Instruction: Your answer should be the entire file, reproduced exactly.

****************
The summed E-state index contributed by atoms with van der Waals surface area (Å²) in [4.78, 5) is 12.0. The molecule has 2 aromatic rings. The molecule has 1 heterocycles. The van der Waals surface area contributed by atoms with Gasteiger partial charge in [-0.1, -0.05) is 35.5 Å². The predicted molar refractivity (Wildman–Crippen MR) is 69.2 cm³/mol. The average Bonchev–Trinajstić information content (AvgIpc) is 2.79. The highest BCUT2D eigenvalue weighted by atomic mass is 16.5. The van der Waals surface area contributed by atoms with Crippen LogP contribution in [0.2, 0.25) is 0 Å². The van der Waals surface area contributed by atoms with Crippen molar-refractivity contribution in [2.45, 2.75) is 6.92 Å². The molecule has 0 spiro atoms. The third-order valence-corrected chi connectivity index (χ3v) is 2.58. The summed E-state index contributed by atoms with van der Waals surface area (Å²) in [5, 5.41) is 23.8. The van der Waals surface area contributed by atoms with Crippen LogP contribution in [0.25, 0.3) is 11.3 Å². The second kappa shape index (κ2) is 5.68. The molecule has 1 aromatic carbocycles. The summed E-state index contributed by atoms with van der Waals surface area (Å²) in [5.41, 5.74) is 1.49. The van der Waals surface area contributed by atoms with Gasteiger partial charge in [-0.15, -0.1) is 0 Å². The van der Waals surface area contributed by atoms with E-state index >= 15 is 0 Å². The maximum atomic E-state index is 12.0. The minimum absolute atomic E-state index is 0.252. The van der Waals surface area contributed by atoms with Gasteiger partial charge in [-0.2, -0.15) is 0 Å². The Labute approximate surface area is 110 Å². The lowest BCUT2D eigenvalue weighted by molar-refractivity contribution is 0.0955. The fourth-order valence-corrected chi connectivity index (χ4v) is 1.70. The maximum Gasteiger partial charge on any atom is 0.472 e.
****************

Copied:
The summed E-state index contributed by atoms with van der Waals surface area (Å²) in [4.78, 5) is 12.0. The molecule has 2 aromatic rings. The molecule has 1 heterocycles. The van der Waals surface area contributed by atoms with Gasteiger partial charge in [-0.1, -0.05) is 35.5 Å². The predicted molar refractivity (Wildman–Crippen MR) is 69.2 cm³/mol. The average Bonchev–Trinajstić information content (AvgIpc) is 2.79. The highest BCUT2D eigenvalue weighted by atomic mass is 16.5. The van der Waals surface area contributed by atoms with Crippen LogP contribution in [0.2, 0.25) is 0 Å². The van der Waals surface area contributed by atoms with Crippen molar-refractivity contribution in [2.45, 2.75) is 6.92 Å². The molecule has 0 spiro atoms. The third-order valence-corrected chi connectivity index (χ3v) is 2.58. The summed E-state index contributed by atoms with van der Waals surface area (Å²) in [5, 5.41) is 23.8. The van der Waals surface area contributed by atoms with Crippen LogP contribution in [0.25, 0.3) is 11.3 Å². The second kappa shape index (κ2) is 5.68. The molecule has 1 aromatic carbocycles. The summed E-state index contributed by atoms with van der Waals surface area (Å²) in [5.41, 5.74) is 1.49. The van der Waals surface area contributed by atoms with Gasteiger partial charge in [-0.15, -0.1) is 0 Å². The van der Waals surface area contributed by atoms with E-state index >= 15 is 0 Å². The maximum atomic E-state index is 12.0. The minimum absolute atomic E-state index is 0.252. The van der Waals surface area contributed by atoms with Gasteiger partial charge in [-0.2, -0.15) is 0 Å². The Labute approximate surface area is 110 Å². The lowest BCUT2D eigenvalue weighted by molar-refractivity contribution is 0.0955. The fourth-order valence-corrected chi connectivity index (χ4v) is 1.70. The maximum Gasteiger partial charge on any atom is 0.472 e.